Takotsubo Stress-Induced Cardiomyopathy Catecholamine-Induced Inflammation

Takotsubo or Stress-Induced Cardiomyopathy Linked to Catecholamine-Induced Inflammation

Takotsubo Cardiomyopathy – Catecholamine-Induced Inflammation

Update at BrainImmuneAn Editorial published in the March 2012 issue of Expert Review of Cardiovascular Therapy outlines some new insights and research trends related to stress-induced cardiomyopathy.

Stress-induced cardiomyopathy, also known as “Takotsubo” cardiomyopathy, broken heart syndrome and apical ballooning syndrome, was first described in Japan, in 1990, by Sato et al. as tako-tsubo-like left ventricular dysfunction.

The syndrome is characterized by a bulging out of the left ventricular apex with a hyper-contractile base of the left ventricle. The term “Takotsubo” is a Japanese word for a round-bottomed pot with a narrow neck used for trapping octopuses.

Stress-induced cardiomyopathy represents a transient left ventricle systolic dysfunction with electrocardiographic changes that can mimic acute myocardial infarction and minimal release of myocardial enzymes in the absence of obstructive coronary artery disease. This cardiomyopathy is more commonly seen in post-menopausal women and most likely accounts for 1% to 2% of all cases of suspected acute myocardial infarction. In fact, more than 90% of reported cases are in women ages 58 to 75 and up to 5% of women suspected of having a heart attack actually have this disorder.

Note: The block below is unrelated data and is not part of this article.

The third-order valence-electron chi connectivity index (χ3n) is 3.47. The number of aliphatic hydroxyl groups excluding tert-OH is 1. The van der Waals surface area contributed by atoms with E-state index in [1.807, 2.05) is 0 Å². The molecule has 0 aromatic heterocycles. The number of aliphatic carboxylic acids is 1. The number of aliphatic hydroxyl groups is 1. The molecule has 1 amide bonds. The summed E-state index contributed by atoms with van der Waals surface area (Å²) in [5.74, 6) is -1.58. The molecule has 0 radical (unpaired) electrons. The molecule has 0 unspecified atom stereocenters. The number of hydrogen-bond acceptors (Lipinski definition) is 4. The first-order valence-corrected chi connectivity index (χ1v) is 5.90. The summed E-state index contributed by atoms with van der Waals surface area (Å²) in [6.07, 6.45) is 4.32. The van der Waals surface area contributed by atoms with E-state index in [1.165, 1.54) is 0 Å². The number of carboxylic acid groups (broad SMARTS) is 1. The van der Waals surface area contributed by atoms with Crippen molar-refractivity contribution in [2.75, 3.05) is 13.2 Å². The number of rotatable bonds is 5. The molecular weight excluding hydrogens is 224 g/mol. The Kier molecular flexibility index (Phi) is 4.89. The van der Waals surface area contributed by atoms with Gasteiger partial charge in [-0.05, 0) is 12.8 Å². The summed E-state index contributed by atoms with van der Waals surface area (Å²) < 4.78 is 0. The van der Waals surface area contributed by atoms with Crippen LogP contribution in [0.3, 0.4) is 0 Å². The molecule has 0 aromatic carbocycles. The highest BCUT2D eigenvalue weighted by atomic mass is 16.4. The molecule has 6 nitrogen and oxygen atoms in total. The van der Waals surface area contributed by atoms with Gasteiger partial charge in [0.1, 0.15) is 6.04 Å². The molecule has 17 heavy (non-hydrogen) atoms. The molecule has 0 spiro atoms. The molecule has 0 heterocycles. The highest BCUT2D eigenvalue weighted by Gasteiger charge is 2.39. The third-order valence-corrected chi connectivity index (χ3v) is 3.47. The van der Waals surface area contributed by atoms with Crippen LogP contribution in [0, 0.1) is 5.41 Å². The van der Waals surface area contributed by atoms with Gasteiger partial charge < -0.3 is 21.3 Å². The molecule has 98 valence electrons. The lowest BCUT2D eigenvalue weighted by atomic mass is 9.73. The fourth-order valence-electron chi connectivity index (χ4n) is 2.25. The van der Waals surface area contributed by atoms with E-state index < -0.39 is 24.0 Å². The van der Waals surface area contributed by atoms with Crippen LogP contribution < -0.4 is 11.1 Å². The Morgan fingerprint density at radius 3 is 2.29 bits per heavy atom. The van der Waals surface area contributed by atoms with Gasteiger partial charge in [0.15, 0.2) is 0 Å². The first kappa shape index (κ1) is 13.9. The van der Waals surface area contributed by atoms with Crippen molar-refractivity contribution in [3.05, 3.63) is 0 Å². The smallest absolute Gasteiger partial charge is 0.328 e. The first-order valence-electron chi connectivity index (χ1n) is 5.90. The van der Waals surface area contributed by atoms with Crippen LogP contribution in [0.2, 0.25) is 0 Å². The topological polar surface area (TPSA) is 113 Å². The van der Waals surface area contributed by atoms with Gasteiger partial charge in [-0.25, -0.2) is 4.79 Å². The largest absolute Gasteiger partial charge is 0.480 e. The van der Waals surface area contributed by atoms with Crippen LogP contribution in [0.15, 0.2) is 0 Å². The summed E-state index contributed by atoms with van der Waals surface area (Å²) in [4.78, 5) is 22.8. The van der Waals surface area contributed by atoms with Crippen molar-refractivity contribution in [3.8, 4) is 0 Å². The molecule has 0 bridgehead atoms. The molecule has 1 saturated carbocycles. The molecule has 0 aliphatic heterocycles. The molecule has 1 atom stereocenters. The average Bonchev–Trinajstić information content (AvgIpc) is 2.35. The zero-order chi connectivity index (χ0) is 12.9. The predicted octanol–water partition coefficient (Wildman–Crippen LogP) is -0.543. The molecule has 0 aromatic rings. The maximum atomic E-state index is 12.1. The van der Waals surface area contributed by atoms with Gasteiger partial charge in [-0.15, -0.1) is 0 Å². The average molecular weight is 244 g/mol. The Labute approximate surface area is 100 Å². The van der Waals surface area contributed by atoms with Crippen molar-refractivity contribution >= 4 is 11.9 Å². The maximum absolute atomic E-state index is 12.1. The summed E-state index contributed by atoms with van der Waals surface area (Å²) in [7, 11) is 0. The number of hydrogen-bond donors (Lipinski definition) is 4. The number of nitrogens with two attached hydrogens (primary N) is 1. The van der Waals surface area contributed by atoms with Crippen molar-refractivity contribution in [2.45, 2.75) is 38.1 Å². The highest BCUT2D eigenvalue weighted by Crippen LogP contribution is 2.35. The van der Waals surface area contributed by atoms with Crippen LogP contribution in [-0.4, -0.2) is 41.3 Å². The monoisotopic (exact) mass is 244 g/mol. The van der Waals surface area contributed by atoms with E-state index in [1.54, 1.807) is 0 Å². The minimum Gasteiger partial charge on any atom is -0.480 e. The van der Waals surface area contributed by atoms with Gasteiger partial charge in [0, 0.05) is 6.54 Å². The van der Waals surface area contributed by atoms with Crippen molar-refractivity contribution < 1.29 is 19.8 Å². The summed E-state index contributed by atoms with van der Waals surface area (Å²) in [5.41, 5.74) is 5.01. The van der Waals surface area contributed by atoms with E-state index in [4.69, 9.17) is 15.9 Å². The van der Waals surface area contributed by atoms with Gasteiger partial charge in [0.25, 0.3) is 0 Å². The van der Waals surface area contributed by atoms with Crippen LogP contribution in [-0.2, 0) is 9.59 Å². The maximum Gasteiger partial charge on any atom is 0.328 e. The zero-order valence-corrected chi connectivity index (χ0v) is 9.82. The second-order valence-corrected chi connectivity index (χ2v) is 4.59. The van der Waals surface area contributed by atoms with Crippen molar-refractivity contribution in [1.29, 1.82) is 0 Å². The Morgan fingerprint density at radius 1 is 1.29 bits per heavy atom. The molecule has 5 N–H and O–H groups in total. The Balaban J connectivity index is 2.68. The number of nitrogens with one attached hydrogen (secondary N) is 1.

Features of takotsubo cardiomyopathy include:

  • Chest pain and shortness of breath after severe stress (emotional or physical)
  • Electrocardiogram abnormalities that mimic those of a heart attack
  • No evidence of coronary artery obstruction
  • Movement abnormalities in the left ventricle
  • Ballooning of the left ventricle
  • Recovery within a month

Data from patients who underwent myocardial biopsy indicate interstitial infiltrates consisting primarily of mononuclear lymphocytes, leukocytes, macrophages, myocardial fibrosis; and contraction bands with or without overt myocyte necrosis. Mechanisms suggested being involved in the etiology and pathophysiologies of stress-induced cardiomyopathy include: coronary microcirculatory abnormalities, multi-vessel epicardial spasm and regionally stunned myocardium, high circulating levels of catecholamines (mostly epinephrine/adrenaline) and related catecholamine-mediated cardiotoxicity.